The snowstorms were a novelty at first, beautiful and white and pure. Then the cold winds came in a snarly bite. Then more snow, to hide the ice left behind by the cold front. Then it warmed up a few degrees, to a practically balmy 28*F, but only so the sky could drop another unwelcome load of snow. Then something particularly barbarous was introduced; called a polar vortex, it shut down the city on account of “too offing cold to be outside”. Then more snow, and more wind, which snaps tree branches and human spirits alike (we need to call in to get some trees off our power lines). A couple of days ago the high for the day was 1*F. One.
Nothing is white and pure anymore. It is grey and foggy and dirty and icy. Jeremy has gotten to work from home a few days and taken a couple vacation days as well. But he’s also had days where he waited at the bus stop in the -12* darkness for a half hour, only to realize the bus was not going to arrive. Days that it took him nearly 75 minutes to get home, on a 20 minute commute. Not being able to ride his bike because the roads are so choppy and icy and snow covered is breaking him.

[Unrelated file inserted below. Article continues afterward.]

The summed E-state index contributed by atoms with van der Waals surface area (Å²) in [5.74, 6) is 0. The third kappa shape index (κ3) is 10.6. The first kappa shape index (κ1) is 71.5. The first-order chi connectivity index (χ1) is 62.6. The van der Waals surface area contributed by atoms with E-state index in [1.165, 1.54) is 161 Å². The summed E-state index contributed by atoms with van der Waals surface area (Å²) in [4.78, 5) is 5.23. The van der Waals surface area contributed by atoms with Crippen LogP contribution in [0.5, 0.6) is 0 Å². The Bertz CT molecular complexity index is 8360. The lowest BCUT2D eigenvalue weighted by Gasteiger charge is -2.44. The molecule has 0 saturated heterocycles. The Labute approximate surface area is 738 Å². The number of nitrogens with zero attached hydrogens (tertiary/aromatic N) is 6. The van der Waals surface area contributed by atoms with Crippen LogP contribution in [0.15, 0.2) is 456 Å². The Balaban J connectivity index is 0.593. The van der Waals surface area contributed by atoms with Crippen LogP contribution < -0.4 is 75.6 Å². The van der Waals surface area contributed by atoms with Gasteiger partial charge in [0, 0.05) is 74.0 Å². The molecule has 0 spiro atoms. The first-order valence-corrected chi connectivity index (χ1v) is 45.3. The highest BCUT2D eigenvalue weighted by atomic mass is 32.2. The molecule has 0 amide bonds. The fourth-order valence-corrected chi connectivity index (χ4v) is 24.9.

Camila doesn’t seem to notice. We keep the house warm, so there’s no need for winter wear inside. She’s really been great this month, healthy and happy. She was able to walk with us to a baby’s first birthday party in our neighborhood with us and on a couple walks with Jeremy. But otherwise she’s only had two playdates, no baby/toddler group, and only a couple trips to the Chidlren’s Museum, but we’ll make up for that in spring. I think it helps that Christmas has left us with a house full of new, exciting toys. And there’s literally a playset in our dining room.
It also left me with new pajama pants, which are being put to very good use! Seriously, in last week’s laundry, I put away seven pairs of sweats and yoga pants. Mama needs to get out…
Spoiler: I slept through it all.